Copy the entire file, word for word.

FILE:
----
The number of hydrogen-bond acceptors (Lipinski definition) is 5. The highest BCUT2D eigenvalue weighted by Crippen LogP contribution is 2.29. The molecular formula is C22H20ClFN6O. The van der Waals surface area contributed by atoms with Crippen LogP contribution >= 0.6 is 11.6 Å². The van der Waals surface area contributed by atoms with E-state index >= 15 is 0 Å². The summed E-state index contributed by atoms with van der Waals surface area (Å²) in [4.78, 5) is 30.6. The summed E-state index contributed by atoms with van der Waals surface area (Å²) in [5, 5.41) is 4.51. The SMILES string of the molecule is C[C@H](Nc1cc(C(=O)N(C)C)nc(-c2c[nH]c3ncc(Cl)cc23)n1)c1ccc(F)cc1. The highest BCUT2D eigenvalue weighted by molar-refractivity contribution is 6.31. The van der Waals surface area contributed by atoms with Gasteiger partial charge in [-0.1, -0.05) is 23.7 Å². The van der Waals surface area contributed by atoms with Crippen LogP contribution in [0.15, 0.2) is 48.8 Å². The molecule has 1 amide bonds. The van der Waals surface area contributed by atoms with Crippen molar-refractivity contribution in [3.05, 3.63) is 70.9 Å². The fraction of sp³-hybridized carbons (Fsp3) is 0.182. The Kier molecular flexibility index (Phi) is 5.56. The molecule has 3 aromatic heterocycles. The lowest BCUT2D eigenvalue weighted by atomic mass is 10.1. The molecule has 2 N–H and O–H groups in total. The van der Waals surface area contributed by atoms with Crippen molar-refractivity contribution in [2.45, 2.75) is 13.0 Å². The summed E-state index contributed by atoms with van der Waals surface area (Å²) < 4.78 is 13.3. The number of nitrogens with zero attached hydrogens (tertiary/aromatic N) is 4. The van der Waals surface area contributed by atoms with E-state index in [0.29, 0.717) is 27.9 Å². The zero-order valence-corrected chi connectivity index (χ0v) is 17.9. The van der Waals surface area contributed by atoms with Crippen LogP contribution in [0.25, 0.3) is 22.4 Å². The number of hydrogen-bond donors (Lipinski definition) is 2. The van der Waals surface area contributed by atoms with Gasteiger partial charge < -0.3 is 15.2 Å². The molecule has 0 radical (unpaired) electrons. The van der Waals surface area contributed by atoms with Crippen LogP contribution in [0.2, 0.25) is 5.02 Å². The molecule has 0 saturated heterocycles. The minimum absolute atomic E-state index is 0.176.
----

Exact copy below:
The number of hydrogen-bond acceptors (Lipinski definition) is 5. The highest BCUT2D eigenvalue weighted by Crippen LogP contribution is 2.29. The molecular formula is C22H20ClFN6O. The van der Waals surface area contributed by atoms with Crippen LogP contribution >= 0.6 is 11.6 Å². The van der Waals surface area contributed by atoms with E-state index >= 15 is 0 Å². The summed E-state index contributed by atoms with van der Waals surface area (Å²) in [4.78, 5) is 30.6. The summed E-state index contributed by atoms with van der Waals surface area (Å²) in [5, 5.41) is 4.51. The SMILES string of the molecule is C[C@H](Nc1cc(C(=O)N(C)C)nc(-c2c[nH]c3ncc(Cl)cc23)n1)c1ccc(F)cc1. The highest BCUT2D eigenvalue weighted by molar-refractivity contribution is 6.31. The van der Waals surface area contributed by atoms with Gasteiger partial charge in [-0.1, -0.05) is 23.7 Å². The van der Waals surface area contributed by atoms with Crippen LogP contribution in [0.15, 0.2) is 48.8 Å². The molecule has 1 amide bonds. The van der Waals surface area contributed by atoms with Crippen molar-refractivity contribution in [3.05, 3.63) is 70.9 Å². The fraction of sp³-hybridized carbons (Fsp3) is 0.182. The Kier molecular flexibility index (Phi) is 5.56. The molecule has 3 aromatic heterocycles. The lowest BCUT2D eigenvalue weighted by atomic mass is 10.1. The molecule has 2 N–H and O–H groups in total. The van der Waals surface area contributed by atoms with Crippen molar-refractivity contribution in [2.45, 2.75) is 13.0 Å². The summed E-state index contributed by atoms with van der Waals surface area (Å²) < 4.78 is 13.3. The number of nitrogens with zero attached hydrogens (tertiary/aromatic N) is 4. The van der Waals surface area contributed by atoms with E-state index in [0.29, 0.717) is 27.9 Å². The zero-order valence-corrected chi connectivity index (χ0v) is 17.9. The van der Waals surface area contributed by atoms with Crippen LogP contribution in [0.25, 0.3) is 22.4 Å². The number of hydrogen-bond donors (Lipinski definition) is 2. The van der Waals surface area contributed by atoms with Gasteiger partial charge < -0.3 is 15.2 Å². The molecule has 0 radical (unpaired) electrons. The van der Waals surface area contributed by atoms with Crippen LogP contribution in [0.2, 0.25) is 5.02 Å². The molecule has 0 saturated heterocycles. The minimum absolute atomic E-state index is 0.176.